Company Name: AIRASIA BHD
Research House: CREDIT SUISSE
KUALA LUMPUR: Credit Suisse Research remains positive on AirAsia as it believes the low-cost'' carrier'' can weather the high oil price environment.
In a research note issued on Thursday, March 17, it said AirAsia's management was not in favour of imposing a fuel surcharge, preferring instead to raise loads and ancillary income (higher baggage fees, new services, etc).
Credit Suisse Research said AirAsia management was comfortable with its margins with jet fuel at US$150 per barrel but could impose a surcharge if prices are sustainable at around these levels.
"We estimate that the company needs to raise total fares by merely RM1 to compensate for a US$1 per barrel increase in jet fuel prices. If jet fuel averages at US$120, fares would have to rise by RM10 to compensate. This is less than the price of a large McValue meal (RM11.20), thus, in our view, would not significantly impact demand,' it said.
Credit Suisse Research forecast US$110 for FY11-FY13 jet fuel (+20% on-year versus FY10). AirAsia effectively pays the market rate, as it only hedges 25% of its forward quarter requirements.
It also said AirAsia's management had been actively addressing market's various concerns over the company by improving transparency, strengthening its team and reducing aircraft rollout in an effort to contain gearing.
The research house said AirAsia had also proposed to monetise its 'other business units' including the AirAsia Academy (pilot and crew training) and 16%-owned sister-company, AirAsia X (AAX, unlisted).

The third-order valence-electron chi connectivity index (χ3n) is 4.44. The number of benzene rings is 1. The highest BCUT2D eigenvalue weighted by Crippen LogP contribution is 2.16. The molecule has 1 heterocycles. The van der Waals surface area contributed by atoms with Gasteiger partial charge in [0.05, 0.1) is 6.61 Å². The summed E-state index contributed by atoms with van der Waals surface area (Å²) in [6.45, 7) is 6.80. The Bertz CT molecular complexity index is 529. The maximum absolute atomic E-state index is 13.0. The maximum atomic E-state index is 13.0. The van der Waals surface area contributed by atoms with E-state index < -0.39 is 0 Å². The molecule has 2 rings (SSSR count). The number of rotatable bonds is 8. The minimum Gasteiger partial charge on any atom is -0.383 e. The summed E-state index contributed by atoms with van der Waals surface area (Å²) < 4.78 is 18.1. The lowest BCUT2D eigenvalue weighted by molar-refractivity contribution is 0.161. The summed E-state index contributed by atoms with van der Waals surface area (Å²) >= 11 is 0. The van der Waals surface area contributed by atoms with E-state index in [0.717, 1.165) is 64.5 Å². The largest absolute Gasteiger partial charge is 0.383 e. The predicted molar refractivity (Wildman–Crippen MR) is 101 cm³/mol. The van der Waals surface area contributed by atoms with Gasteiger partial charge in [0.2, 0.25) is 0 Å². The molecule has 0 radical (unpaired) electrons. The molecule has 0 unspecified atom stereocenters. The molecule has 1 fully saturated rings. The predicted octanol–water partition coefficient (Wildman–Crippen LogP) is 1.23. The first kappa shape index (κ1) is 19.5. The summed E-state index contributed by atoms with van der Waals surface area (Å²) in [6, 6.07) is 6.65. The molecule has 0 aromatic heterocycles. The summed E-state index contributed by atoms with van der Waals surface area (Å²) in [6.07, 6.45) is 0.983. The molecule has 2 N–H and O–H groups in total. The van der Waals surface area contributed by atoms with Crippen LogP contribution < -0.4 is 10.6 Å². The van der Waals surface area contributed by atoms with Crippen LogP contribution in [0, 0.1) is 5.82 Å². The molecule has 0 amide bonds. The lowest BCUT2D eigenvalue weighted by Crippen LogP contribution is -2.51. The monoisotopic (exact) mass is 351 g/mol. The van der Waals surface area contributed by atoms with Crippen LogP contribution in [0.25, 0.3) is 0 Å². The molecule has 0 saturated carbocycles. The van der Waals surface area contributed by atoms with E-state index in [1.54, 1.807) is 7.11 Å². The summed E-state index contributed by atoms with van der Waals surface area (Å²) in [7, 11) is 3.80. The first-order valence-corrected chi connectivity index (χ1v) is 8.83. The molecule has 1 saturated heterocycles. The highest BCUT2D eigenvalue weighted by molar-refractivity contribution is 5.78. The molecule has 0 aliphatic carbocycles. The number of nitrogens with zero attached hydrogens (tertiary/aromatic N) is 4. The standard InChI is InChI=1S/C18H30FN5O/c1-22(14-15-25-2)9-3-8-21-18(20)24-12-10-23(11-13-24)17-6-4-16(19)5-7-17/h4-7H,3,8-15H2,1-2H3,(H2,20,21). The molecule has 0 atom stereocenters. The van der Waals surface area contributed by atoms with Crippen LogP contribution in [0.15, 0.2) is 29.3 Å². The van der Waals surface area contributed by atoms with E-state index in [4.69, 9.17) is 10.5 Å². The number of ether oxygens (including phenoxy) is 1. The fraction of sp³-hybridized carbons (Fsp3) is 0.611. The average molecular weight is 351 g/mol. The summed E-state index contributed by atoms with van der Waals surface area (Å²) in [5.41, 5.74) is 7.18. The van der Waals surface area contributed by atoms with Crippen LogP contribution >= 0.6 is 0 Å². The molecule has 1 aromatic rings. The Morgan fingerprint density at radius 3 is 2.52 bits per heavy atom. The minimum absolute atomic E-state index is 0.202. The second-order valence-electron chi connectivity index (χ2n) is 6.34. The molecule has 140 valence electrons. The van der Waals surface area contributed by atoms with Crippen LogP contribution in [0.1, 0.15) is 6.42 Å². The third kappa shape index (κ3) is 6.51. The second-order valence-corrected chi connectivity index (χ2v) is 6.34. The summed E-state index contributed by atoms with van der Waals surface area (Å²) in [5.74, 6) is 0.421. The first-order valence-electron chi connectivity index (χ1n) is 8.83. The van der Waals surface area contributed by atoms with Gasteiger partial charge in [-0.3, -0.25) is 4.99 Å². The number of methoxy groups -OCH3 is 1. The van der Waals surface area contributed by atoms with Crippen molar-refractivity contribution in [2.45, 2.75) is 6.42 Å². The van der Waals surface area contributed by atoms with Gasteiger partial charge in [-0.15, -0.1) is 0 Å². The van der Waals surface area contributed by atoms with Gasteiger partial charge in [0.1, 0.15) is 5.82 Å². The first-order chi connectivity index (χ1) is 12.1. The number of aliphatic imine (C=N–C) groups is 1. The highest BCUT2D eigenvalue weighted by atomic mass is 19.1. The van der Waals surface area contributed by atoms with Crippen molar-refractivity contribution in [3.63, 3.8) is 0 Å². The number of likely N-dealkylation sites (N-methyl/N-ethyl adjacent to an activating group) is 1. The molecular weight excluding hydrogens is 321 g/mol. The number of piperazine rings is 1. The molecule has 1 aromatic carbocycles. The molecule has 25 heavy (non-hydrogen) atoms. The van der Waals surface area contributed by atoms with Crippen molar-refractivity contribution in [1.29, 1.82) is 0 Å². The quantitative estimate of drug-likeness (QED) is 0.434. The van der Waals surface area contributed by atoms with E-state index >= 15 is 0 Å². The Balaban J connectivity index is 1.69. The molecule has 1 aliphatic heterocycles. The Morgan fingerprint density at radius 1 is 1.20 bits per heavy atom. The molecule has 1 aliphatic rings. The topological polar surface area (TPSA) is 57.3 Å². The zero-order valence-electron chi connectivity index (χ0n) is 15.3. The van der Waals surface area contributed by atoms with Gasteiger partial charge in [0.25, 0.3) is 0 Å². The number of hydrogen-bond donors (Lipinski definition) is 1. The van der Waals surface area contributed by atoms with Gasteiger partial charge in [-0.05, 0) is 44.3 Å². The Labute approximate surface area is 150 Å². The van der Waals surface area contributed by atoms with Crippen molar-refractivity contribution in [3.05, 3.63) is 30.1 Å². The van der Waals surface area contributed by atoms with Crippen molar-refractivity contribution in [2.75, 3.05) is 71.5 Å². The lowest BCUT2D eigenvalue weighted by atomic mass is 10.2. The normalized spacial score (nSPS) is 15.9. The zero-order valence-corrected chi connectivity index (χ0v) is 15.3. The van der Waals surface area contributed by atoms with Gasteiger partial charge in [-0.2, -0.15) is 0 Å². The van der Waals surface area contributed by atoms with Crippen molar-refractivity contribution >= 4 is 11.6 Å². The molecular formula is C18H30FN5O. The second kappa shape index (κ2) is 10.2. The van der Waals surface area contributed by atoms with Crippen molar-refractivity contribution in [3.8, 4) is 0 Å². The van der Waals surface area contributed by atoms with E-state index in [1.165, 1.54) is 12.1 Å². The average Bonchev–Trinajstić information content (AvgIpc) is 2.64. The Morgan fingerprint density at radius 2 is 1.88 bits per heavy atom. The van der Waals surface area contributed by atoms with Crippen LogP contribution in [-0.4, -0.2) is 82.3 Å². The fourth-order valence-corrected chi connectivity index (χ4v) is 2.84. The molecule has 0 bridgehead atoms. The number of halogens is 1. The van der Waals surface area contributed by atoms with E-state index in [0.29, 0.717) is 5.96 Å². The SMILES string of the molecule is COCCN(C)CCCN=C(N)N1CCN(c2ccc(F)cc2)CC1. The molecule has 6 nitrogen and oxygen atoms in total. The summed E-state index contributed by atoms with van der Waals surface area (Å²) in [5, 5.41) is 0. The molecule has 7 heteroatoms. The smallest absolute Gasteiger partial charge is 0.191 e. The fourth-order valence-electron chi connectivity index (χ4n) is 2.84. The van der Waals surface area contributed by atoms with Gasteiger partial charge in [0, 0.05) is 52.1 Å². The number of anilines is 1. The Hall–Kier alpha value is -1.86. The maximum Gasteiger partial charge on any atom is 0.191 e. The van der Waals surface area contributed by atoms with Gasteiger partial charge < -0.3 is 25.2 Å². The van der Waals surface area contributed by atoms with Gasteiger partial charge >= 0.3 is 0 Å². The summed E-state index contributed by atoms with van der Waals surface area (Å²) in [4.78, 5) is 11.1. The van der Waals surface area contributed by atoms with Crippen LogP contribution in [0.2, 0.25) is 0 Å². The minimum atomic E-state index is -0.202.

The future listing of its long-haul carrier AAX, and its subsequent spin off, is the final part of the restructuring to counter the perceived dilution in AirAsia's short haul business model.
Credit Suisse Research said AirAsia was considering paying its first maiden dividend. In its view, the potential dividend would be a small but symbolic amount to signal the market that it is on a better financial footing.
'We estimate that a 10% payout ratio would result in a dividend yield of 1.2%. We believe that this move will be well received by local institutional funds in Malaysia, which could reverse the stock's low local shareholdings and provide fresh impetus to the share price,' it said.
The research house said it remained positive on AirAsia, which has the second largest airline fleet in Asia, with a combined fleet of 93 aircraft. Although Singapore Airlines has110 aircraft, the company 'only' carried 16.6 million passengers in 2010 which is 35% less than AirAsia's combined total of 25.7 million.